As part of our series showcasing the options that Spektrix users have for adopting video, Ash Mann from Substrakt introduces [showcase] and their approach to supporting clients who are moving content online for the first time.
It has been exciting and inspiring to see the cultural sector respond to the restrictions of 2020 and embrace the opportunities offered by digital content, digital experiences, live-streaming and all the other intriguing manifestations of ‘digital culture’ that we have seen emerge over the last nine months.
It became clear early in 2020 that there was a gap for a solution that allowed organisations to present their digital content in a controlled way, whilst also being able to take payments to access that content, and that integrated with their CRM system.
We have developed a solution that meets this need, [showcase].
It provides a slick, branded, CRM-integrated platform that enables organisations to make content available in a variety of ways; time-limited access, rentals, live streams, however you want (or need) to make content available to your audiences, [showcase] can support that.
[showcase] is available to everyone, regardless of whether or not you already work with us. Pricing is flexible, with an initial setup cost and then a flat monthly product fee.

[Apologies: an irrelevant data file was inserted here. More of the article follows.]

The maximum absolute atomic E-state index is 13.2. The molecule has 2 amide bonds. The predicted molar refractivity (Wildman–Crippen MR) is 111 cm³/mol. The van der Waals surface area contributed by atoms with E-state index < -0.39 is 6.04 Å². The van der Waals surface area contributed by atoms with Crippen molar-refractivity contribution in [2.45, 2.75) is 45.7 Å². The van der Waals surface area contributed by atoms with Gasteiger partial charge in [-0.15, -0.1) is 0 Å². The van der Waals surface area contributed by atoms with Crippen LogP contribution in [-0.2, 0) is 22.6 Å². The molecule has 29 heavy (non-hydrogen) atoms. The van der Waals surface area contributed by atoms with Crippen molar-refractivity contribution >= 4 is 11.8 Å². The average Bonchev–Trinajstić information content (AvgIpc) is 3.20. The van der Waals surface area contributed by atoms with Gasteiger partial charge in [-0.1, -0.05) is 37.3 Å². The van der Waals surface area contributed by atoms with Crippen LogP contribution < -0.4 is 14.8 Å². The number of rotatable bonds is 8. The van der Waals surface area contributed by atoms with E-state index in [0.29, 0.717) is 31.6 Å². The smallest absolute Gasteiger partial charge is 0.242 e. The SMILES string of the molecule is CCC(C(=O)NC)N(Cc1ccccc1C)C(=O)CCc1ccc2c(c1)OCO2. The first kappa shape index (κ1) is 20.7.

And in response to some of the limitations that platforms such as Vimeo place on how and where you can share content hosted on those platforms, we have also built a separate video streaming service, [showreel] that allows you to host and stream your own video content.
Already [showcase] has been used by our friends at MCC Theater in New York, USA and Opera North in Leeds, UK to deliver content ranging from one act, two-hander plays, through to live-streamed opera, animation, and more.
There is research, good research
Prior to this year, real research about digital content and experience in a cultural context was fairly thin on the ground.
Now you have numerous, recent and thorough studies covering everything from pricing to formats. The Insights Alliance Culture Restart Tracker found that 56% of respondents said they had engaged with culture online since venues closed in March 2020, with 41% saying they were interested or very interested in engaging with digital content in the future. LaPlaca Cohen’s Culture Track report observed “Respondents sample a range of online cultural offerings, of which learning-based activities are seen as particularly valuable.”
The Audience Agency’s Digital Audience Survey found 62% of respondents have discovered new forms of art and culture during this period with 61% saying that they are engaging with arts and culture online to boost their mood.
WolfBrown’s Audience Insights Monitor identified a desire for options around how audiences can experience culture, with the option to experience a livestream instead of a physical visit being viewed favourably.
Start by starting
Molly Barson at MCC Theater commented: “Don’t be afraid to fail. This is a cliché but we’re nine months into this and we’re still learning so much about price thresholds, the types of content people value, how to market virtual theater and how to compete in a crowded marketplace. Not every event is going to be a smash hit, but you can learn what worked and what didn’t, improve systems and get better for the next one.”